Changdeok ARirang is an AR tour guide app that combines the power of SK Telecom’s 5G with persistent Cloud Anchors. Visitors at Changdeokgung Palace in South Korea are guided by the legendary Haechi to relevant locations where they can experience historical and cultural high fidelity AR content. Changdeok ARirang at Home was also launched so that this same experience can be accessed from the comfort of your couch.

AR image

Changdeok ARirang by SK Telecom

In Sweden, SJ Labs, the innovation arm of Swedish Railways, together with Bontouch, their tech innovation partner, uses persistent Cloud Anchors to help passengers find their way at Central Station in Stockholm, making it easier and faster for them to make their train departures.

AR image

SJ Labs by SJ – Swedish Railways

Coming soon, Lowe’s Persistent View will let you design your home in AR with the help of an expert. You’ll be able to add furniture and appliances to different areas of your home to see how they’d look, and return to the experience as many times as needed before making a purchase.

AR example

Lowe’s Persistent View powered by Streem

If you’re interested in building AR experiences that last over time, you can learn more about persistent Cloud Anchors in our docs.

Call for collaborators: test a new way to find AR content

As developers use Cloud Anchors to attach more AR experiences to the world, we also want to make it easier for people to discover them. That’s why we’re working on earth Cloud Anchors, a new feature that uses AR and global localization—the underlying technology that powers Live View features on Google Maps—to easily guide users to AR content. If you’re interested in early access to test this feature, you can apply here.

Some earth Cloud Anchors concepts

Introducing Learn, your key to unlocking Google’s educational content for developers

Posted by Amani Newton, Technical Writer

Any Codelabs fans in the house?

If you haven’t heard yet, we’re excited to announce the launch of developers.google.com/learn, a new one-stop destination for developers to achieve the knowledge and skills needed to develop software with Google's technology. Learn brings the learning content you already love from Google together into one easy to access place.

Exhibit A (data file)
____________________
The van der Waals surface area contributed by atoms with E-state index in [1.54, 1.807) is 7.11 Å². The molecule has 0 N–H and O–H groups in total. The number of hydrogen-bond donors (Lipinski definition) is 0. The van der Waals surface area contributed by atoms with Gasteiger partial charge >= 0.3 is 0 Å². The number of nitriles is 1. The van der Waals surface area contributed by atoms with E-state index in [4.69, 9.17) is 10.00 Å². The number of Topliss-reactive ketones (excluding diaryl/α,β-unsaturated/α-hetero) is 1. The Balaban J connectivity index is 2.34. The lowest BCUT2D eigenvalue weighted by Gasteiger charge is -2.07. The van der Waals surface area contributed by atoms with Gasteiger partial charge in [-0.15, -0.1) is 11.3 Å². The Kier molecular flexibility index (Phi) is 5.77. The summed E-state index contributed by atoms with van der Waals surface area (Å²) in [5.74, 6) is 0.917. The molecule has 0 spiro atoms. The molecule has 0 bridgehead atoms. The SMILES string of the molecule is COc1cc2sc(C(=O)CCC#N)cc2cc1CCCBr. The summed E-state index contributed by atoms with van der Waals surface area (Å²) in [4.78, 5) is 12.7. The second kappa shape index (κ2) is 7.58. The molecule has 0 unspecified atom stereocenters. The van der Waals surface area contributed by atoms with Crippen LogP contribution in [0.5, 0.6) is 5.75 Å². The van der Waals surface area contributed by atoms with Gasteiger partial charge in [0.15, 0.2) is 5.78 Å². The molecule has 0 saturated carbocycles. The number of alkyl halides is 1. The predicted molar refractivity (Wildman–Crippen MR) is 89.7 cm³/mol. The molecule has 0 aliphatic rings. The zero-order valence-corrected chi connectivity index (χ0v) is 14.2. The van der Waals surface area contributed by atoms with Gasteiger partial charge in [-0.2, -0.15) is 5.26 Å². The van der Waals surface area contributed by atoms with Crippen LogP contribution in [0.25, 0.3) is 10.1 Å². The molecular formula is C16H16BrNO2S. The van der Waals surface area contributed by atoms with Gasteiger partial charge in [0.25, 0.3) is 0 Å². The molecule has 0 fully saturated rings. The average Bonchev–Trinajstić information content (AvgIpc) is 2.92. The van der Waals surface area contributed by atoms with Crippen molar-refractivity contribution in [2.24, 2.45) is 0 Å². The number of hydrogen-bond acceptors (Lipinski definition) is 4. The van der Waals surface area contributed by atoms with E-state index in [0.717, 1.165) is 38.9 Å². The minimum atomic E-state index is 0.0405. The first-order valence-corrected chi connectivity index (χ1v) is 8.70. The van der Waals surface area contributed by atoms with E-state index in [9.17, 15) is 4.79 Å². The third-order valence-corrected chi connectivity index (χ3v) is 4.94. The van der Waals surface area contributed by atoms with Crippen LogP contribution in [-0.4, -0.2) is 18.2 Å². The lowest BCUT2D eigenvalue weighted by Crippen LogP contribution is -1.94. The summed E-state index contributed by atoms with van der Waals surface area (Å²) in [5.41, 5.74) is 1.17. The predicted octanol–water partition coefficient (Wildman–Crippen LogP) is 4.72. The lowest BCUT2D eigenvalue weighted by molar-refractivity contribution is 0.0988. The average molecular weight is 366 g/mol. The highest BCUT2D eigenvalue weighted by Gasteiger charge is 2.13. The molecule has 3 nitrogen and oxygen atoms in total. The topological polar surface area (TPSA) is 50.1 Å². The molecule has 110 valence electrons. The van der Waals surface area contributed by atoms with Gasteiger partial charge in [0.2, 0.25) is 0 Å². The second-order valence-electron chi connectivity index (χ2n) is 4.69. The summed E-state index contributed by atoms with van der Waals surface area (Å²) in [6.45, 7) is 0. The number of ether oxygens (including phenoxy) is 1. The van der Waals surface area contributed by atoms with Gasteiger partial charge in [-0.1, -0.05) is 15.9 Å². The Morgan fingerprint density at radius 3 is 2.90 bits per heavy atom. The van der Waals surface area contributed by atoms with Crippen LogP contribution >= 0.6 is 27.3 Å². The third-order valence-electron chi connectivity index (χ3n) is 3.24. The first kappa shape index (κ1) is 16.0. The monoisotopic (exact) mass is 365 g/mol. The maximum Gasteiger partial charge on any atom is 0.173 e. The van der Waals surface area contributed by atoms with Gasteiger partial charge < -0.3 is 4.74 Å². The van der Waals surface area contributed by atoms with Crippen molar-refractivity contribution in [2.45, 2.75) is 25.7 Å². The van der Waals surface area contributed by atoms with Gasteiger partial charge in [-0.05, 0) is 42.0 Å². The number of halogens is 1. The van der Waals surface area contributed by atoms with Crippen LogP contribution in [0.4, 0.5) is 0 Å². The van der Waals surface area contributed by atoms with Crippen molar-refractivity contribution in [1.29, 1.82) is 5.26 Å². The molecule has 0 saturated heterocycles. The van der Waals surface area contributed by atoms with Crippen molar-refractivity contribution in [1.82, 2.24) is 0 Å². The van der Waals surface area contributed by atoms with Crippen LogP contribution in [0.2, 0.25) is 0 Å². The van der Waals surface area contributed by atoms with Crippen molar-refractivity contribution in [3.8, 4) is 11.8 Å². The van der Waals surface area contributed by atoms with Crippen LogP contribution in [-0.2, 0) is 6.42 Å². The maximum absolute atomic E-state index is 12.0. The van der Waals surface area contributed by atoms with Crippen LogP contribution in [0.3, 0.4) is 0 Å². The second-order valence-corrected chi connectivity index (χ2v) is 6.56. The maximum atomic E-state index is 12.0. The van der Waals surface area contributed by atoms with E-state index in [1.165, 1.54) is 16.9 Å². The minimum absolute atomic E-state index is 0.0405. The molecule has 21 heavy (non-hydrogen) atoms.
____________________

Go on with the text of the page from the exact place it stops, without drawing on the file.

Google Developers learning page image

The home page of developers.google.com/learn

Previously, our educational content was separated by product area and platform. For example, you’d likely find Firebase Codelabs on firebase.google.com, and their video series on Youtube. We know you love these educational offerings, but they could be somewhat difficult to find, unless you were already in the know.

To address this issue, we built Learn to act as a portal, linking all these amazing educational activities together. In addition, we came up with some handy new ways to organize the content, so you can easily find what you’re looking for the first time, every time.

Codelabs

For newbies: Codelabs walk you through the process of building a small application, or adding a new feature to an existing application. They cover a wide range of topics such as Android Wear, Google Compute Engine, Project Tango, and Google APIs on iOS.

If you’re already familiar with Codelabs, rest assured that not too much has changed. Codelabs still provide guided, hands-on coding experience for new and aspiring developers at no charge, and you can still access all of them through codelabs.developers.google.com.

What has changed is that now there’s a new way to experience Codelabs: through our Pathways.

Pathways

Pathways image

The home for Google Learning Pathways

Pathways are a new way to learn skills using all of the educational activities Google has developed for that skill. They organize selected videos, articles, blog posts, and Codelabs, together in one sequential learning experience so you can develop knowledge and skills at your own pace.

Let’s use Flutter as an example. Did you love The Boring Flutter Development Show, but your style of learning is a little more hands-on? Look no further than the Build apps with Flutter pathway, featuring explanatory videos from the Flutter team and step-by-step Codelabs designed to help you build your first Flutter app.

Flutter image

The Flutter pathway

All Pathways finish with an assessment, which you can pass to earn a badge.

Topics

Topics allow you to explore collections of related codelabs, pathways, news, and videos.

Are you a chatbot developer, or aspire to be one? You can find all the latest news and educational content regarding chatbots in one easy to find place.

Topics image

The home for news and more about Chatbots

Developer Profiles

Here’s where the fun begins! You can show off all the new stuff you’ve learned on your Google Developer Profile.

To use the social features, first, create your unique Developer Profile on google.dev.

Developer Profile

Create a Developer Profile on google.dev

Your first badge will be the Created Developer Profile badge.

first badge

Create a Developer Profile badge

Next, try one of the pathways we currently host. After completing the activities you’ll take a quiz, and if you pass, you’ll be awarded the badge for that pathway. You can share all of your earned badges on social media, and make your other developer friends jealous!